Salt acts as a water conserver within the body and retains water, this excess water increase the swelling and pain arising as symptoms within the body of the patient-all diets must be fine tuned to avoid excess salt intake. Salt is found in high concentration in red meats, thus the consumption of these foods will promote inflammation. It is therefore advisable to reduce the intake of all kinds of red meat in the diet.
The elimination of excess accumulated fluid in the body can be achieved by the consumption of most vegetables, and vegetables such as broccoli, zucchini and carrots, are also good sources of the mineral potassium while being low in sodium content-such foods help reduce the swelling and help eliminate excess water. Diets must also include a moderate amount of chili peppers, these reduce pain as they contain an anti-inflammatory substance that numbs nerve endings and reduces the level of pain felt by the patient. Include some chili peppers in the diet of the patient.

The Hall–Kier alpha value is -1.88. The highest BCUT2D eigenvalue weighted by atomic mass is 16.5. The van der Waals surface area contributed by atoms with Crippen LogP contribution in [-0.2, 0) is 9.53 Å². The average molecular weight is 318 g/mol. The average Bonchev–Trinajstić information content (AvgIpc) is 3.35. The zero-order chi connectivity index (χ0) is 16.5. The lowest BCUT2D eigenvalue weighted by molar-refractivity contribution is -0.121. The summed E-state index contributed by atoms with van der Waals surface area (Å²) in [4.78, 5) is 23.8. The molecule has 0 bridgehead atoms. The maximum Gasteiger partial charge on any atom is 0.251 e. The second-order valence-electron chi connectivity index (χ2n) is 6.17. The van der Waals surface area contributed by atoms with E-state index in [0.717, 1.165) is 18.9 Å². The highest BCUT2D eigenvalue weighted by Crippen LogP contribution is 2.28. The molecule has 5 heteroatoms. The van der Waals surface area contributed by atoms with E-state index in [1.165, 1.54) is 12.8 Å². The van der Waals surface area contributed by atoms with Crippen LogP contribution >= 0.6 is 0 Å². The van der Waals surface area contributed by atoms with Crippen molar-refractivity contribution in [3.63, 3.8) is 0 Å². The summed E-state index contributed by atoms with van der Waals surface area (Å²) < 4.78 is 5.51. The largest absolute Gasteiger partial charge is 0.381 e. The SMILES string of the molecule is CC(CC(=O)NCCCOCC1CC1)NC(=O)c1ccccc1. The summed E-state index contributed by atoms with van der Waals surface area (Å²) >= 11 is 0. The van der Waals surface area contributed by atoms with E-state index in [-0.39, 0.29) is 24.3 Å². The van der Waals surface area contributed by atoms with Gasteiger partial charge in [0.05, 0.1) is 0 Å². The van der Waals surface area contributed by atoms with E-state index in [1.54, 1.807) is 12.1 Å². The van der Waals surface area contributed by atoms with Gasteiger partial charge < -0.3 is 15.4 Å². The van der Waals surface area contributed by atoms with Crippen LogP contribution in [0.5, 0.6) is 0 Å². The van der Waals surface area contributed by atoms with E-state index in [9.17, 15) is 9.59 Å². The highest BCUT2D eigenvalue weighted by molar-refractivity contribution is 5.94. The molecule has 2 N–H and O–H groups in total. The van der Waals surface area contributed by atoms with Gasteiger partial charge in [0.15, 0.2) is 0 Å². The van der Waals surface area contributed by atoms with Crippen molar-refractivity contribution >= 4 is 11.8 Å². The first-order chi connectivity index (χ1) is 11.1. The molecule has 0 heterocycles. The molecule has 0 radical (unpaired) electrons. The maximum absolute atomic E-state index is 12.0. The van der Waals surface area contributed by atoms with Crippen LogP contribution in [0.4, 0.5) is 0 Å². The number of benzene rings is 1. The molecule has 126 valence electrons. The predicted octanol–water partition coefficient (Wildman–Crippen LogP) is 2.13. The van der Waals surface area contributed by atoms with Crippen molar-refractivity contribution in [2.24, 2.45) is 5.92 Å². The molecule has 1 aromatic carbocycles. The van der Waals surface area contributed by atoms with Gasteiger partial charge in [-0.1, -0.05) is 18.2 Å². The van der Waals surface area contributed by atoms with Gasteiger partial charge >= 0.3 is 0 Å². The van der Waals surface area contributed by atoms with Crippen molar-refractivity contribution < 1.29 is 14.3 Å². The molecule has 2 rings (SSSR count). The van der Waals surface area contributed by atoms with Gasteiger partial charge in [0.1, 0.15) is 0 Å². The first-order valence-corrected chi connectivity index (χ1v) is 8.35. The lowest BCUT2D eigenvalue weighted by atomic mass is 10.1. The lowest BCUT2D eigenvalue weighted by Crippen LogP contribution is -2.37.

Supplements and herbs
A vital supplement during periods of intense physical or emotional stress experienced is the use of B complex vitamins. The role of the vitamin B1 is to support nerves and nervous system function in general besides its role in alleviating depression. A vital component of the B complex group of vitamins is vitamin B12.